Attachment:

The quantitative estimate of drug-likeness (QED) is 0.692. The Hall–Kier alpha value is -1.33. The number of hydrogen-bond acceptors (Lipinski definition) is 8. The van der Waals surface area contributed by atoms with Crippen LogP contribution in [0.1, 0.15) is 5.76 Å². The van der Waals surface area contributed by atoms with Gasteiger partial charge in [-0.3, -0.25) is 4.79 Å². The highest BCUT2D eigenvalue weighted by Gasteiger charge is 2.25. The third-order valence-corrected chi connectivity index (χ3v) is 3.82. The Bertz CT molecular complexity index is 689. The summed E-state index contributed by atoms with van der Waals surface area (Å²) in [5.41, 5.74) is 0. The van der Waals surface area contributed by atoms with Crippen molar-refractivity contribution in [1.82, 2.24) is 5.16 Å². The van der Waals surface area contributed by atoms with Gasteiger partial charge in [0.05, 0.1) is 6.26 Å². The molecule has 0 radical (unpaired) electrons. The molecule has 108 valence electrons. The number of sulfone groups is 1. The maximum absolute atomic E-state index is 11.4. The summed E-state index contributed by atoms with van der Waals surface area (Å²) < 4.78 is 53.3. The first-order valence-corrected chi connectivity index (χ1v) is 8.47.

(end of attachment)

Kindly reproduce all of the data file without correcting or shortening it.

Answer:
The quantitative estimate of drug-likeness (QED) is 0.692. The Hall–Kier alpha value is -1.33. The number of hydrogen-bond acceptors (Lipinski definition) is 8. The van der Waals surface area contributed by atoms with Crippen LogP contribution in [0.1, 0.15) is 5.76 Å². The van der Waals surface area contributed by atoms with Gasteiger partial charge in [-0.3, -0.25) is 4.79 Å². The highest BCUT2D eigenvalue weighted by Gasteiger charge is 2.25. The third-order valence-corrected chi connectivity index (χ3v) is 3.82. The Bertz CT molecular complexity index is 689. The summed E-state index contributed by atoms with van der Waals surface area (Å²) in [5.41, 5.74) is 0. The van der Waals surface area contributed by atoms with Crippen molar-refractivity contribution in [1.82, 2.24) is 5.16 Å². The van der Waals surface area contributed by atoms with Gasteiger partial charge in [0.05, 0.1) is 6.26 Å². The molecule has 0 radical (unpaired) electrons. The molecule has 108 valence electrons. The number of sulfone groups is 1. The maximum absolute atomic E-state index is 11.4. The summed E-state index contributed by atoms with van der Waals surface area (Å²) < 4.78 is 53.3. The first-order valence-corrected chi connectivity index (χ1v) is 8.47.